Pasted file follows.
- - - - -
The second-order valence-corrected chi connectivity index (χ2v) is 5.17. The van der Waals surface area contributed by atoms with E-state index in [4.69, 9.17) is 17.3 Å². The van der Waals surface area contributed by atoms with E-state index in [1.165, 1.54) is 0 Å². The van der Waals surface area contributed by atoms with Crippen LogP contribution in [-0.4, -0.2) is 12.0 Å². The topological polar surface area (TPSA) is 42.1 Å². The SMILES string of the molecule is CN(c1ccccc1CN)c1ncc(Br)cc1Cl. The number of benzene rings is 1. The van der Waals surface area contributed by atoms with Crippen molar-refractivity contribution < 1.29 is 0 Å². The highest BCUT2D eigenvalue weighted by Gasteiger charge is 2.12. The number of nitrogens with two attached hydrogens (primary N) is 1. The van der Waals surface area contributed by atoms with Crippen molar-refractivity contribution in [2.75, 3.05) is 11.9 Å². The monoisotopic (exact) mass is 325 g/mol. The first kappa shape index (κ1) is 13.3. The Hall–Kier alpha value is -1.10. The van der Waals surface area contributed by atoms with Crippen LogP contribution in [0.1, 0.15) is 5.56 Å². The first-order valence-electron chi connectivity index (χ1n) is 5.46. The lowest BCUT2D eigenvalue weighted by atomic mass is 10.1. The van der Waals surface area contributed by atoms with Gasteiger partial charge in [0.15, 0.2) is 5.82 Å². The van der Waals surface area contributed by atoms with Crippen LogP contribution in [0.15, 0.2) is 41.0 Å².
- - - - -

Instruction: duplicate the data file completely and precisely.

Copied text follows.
The second-order valence-corrected chi connectivity index (χ2v) is 5.17. The van der Waals surface area contributed by atoms with E-state index in [4.69, 9.17) is 17.3 Å². The van der Waals surface area contributed by atoms with E-state index in [1.165, 1.54) is 0 Å². The van der Waals surface area contributed by atoms with Crippen LogP contribution in [-0.4, -0.2) is 12.0 Å². The topological polar surface area (TPSA) is 42.1 Å². The SMILES string of the molecule is CN(c1ccccc1CN)c1ncc(Br)cc1Cl. The number of benzene rings is 1. The van der Waals surface area contributed by atoms with Crippen molar-refractivity contribution < 1.29 is 0 Å². The highest BCUT2D eigenvalue weighted by Gasteiger charge is 2.12. The number of nitrogens with two attached hydrogens (primary N) is 1. The van der Waals surface area contributed by atoms with Crippen molar-refractivity contribution in [2.75, 3.05) is 11.9 Å². The monoisotopic (exact) mass is 325 g/mol. The first kappa shape index (κ1) is 13.3. The Hall–Kier alpha value is -1.10. The van der Waals surface area contributed by atoms with Crippen LogP contribution in [0.1, 0.15) is 5.56 Å². The first-order valence-electron chi connectivity index (χ1n) is 5.46. The lowest BCUT2D eigenvalue weighted by atomic mass is 10.1. The van der Waals surface area contributed by atoms with Gasteiger partial charge in [0.15, 0.2) is 5.82 Å². The van der Waals surface area contributed by atoms with Crippen LogP contribution in [0.15, 0.2) is 41.0 Å².